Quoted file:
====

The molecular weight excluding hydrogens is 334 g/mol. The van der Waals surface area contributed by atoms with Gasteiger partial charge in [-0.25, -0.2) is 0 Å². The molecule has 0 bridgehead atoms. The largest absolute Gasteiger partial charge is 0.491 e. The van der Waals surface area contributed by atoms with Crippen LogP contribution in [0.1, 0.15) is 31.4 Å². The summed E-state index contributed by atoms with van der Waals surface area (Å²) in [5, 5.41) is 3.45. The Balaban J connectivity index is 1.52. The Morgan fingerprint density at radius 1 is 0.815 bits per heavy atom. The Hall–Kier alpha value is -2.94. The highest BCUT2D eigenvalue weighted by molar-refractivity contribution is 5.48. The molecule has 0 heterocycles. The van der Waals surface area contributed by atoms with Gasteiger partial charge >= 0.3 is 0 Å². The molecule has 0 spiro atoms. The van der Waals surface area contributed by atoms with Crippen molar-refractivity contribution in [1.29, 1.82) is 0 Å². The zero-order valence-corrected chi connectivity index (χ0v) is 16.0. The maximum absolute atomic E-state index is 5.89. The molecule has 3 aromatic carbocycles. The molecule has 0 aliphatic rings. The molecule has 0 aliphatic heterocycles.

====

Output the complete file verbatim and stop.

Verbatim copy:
The molecular weight excluding hydrogens is 334 g/mol. The van der Waals surface area contributed by atoms with Gasteiger partial charge in [-0.25, -0.2) is 0 Å². The molecule has 0 bridgehead atoms. The largest absolute Gasteiger partial charge is 0.491 e. The van der Waals surface area contributed by atoms with Crippen LogP contribution in [0.1, 0.15) is 31.4 Å². The summed E-state index contributed by atoms with van der Waals surface area (Å²) in [5, 5.41) is 3.45. The Balaban J connectivity index is 1.52. The Morgan fingerprint density at radius 1 is 0.815 bits per heavy atom. The Hall–Kier alpha value is -2.94. The highest BCUT2D eigenvalue weighted by molar-refractivity contribution is 5.48. The molecule has 0 heterocycles. The van der Waals surface area contributed by atoms with Gasteiger partial charge >= 0.3 is 0 Å². The molecule has 0 spiro atoms. The van der Waals surface area contributed by atoms with Crippen molar-refractivity contribution in [1.29, 1.82) is 0 Å². The zero-order valence-corrected chi connectivity index (χ0v) is 16.0. The maximum absolute atomic E-state index is 5.89. The molecule has 3 aromatic carbocycles. The molecule has 0 aliphatic rings. The molecule has 0 aliphatic heterocycles.